Dramatic changes in Arctic climate have occurred during the past two decades. Many of these changes were first observed and studied using data from the International Arctic Buoy Program (IABP), which maintains at least 100 buoys in the Arctic Ocean that collect data on surface water temperature, air temperature, atmospheric pressure, and ice motion. These data are analyzed and made available to the research community by the United States IABP. IABP data were fundamental in demonstrating that atmospheric pressure has decreased, air temperature has increased, and the clockwise circulation of current and ice in the Arctic Ocean has weakened in recent decades. The integrated effect of all these changes contributed to the precipitous decrease in the average age (thickness) of sea ice observed during this period. The data help us understand the recent record low summer sea ice extents. The project will continue the United States interagency Arctic buoy program which began collecting data in 1979 and provide critical atmospheric, ice, and surface ocean measurements that cannot be obtained by other means. The project also has a multifaceted outreach program to share science with the public that includes the principal investigator participating in programs such as the Polar Science Weekend, public presentations, K-12 school visits, and public communication through interactions with journalists. The observations from the IABP have been essential for: 1) monitoring Arctic and global climate change, 2) forecasting weather and sea ice conditions, 3) forcing, assimilation, and validation of global weather and climate models and, 4) validation of satellite derived estimates of sea ice motion, surface temperature, sea ice thickness, etc. Our ability to predict weather and sea ice conditions requires in situ observations of surface meteorology and ice motion. These observations are assimilated into Numerical Weather Prediction models that are used to forecast weather on synoptic time scales, e.g. by the National Weather Service; and into the many long-term atmospheric re-analyses (e.g. National Centers for Environmental Prediction/National Center for Atmospheric Research re-analysis) that are used for innumerable climate studies. Based on a recommendation by the National Academy of Sciences in 1974, the Arctic Ocean Buoy Program was established by the Pacific Science Center/Applied Physics laboratory, University of Washington, in 1978 to support the Global Weather Experiment. The program continued through 1990 under funding from various agencies. In 1991, the IABP succeeded the Arctic Ocean Buoy Program, but the basic objective remains unchanged: maintaining a network of drifting buoys on the Arctic Ocean to provide meteorological and oceanographic data for real-time operational requirements and research purposes including support to the World Climate Research Program, the World Weather Watch Program, and the Arctic Observing Network. The project will collect data from all Arctic buoys, analyze, disseminate, and archive all IABP data, and maintain historical data bases.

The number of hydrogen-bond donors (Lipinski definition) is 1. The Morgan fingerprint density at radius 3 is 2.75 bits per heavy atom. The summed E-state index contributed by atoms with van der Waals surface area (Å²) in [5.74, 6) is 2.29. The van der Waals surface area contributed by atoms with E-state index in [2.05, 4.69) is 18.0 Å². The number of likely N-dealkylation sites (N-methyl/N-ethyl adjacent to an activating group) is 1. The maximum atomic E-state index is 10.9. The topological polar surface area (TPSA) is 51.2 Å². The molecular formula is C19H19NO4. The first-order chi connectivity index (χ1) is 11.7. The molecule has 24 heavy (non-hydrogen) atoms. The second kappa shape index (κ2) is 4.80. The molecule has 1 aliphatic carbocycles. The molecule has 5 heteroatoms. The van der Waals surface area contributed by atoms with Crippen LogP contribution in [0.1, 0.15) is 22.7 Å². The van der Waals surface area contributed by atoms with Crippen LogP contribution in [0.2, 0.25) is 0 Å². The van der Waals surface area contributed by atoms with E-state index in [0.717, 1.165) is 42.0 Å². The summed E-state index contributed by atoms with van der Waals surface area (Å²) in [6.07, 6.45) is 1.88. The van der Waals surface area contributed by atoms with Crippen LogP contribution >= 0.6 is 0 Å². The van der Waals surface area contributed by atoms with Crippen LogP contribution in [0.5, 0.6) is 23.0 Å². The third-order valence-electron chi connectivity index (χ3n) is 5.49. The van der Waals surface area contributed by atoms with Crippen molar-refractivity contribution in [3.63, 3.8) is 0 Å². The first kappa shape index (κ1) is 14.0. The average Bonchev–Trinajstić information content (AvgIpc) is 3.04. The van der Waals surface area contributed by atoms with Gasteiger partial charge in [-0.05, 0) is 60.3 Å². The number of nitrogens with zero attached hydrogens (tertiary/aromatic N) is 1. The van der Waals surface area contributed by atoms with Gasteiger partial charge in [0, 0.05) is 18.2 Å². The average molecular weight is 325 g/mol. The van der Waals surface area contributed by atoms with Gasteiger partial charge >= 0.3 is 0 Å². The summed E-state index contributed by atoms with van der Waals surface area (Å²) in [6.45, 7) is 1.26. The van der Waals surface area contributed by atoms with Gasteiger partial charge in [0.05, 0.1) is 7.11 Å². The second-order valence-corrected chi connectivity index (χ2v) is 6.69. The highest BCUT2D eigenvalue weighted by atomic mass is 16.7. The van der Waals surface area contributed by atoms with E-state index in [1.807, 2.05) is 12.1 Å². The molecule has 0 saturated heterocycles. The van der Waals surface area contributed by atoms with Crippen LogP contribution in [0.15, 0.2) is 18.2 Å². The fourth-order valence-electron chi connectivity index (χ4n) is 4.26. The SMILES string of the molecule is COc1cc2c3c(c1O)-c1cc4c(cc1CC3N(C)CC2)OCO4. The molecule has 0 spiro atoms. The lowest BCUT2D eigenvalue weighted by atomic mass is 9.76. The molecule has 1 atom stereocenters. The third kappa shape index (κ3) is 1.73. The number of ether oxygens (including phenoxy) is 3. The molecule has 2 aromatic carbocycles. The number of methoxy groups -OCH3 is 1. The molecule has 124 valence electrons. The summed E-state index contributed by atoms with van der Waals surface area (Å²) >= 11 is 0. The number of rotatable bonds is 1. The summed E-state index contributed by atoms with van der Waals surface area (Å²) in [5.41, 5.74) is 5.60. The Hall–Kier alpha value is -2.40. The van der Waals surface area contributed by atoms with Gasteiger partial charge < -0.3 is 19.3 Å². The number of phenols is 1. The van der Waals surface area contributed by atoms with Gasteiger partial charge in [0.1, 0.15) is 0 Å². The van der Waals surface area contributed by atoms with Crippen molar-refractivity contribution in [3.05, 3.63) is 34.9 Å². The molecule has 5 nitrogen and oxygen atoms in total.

Logistics Summary:
The objectives of this research are the coordination, data management, and deployment of buoys by the U.S. International Arctic Buoy Program (USIABP). This work will provide fundamental meteorological buoys for other AON projects, and fill gaps in the AON such as in the Bering Sea and Eurasian Arctic. During the spring, summer, and fall in 2016 – 2017, researchers for this project will make multiple trips to Utqiagvik (Barrow) to deploy buoys and conduct routine buoy maintenance. In 2017, researchers will also travel to Thule, Greenland to deploy buoys using a Danish C-130 aircraft.

In Utqiagvik (Barrow), CPS will provide lodging, NARL storage/warehouse space, truck rental, snowmachine rental, bear guards, radios, and assistance with UIC and NSB permits. For the work in Thule, CPS will provide cargo support from IAB to Thule. All other logistics will be arranged and paid for by the PI from the research grant.
SeasonField SiteDate InDate Out#People
2016Alaska - Utqiaġvik (Barrow)03 / 18 / 2016 11 / 10 / 20166
2017Alaska - Utqiaġvik (Barrow)01 / 09 / 2017 10 / 10 / 20173
2017Greenland - Thule08 / 31 / 2017 09 / 07 / 20173
 


Project Title: Collaborative Research: Arctic Land Fast Sea Ice Formation in the Presence of Fresh Water Input (Award# 1602533)

PI: Rigor, Ignatius G (ignatius@uw.edu)
Phone: 0(206) 685.2571 
Institute/Department: U of Washington, Applied Physics Laboratory 
IPY Project?
Funding Agency: US\Federal\NSF\GEO\OPP\ARC\ANS
Program Manager: Dr. Marc Stieglitz (mstiegli@nsf.gov )
Discipline(s): | Cryosphere |

Project Web Site(s):
Data: http://nsidc.org/
NSF_Award_Info: http://www.nsf.gov/awardsearch/showAward?AWD_ID=16...
Data: http://www2.ucar.edu/
Data: https://arcticdata.io/

Science Summary: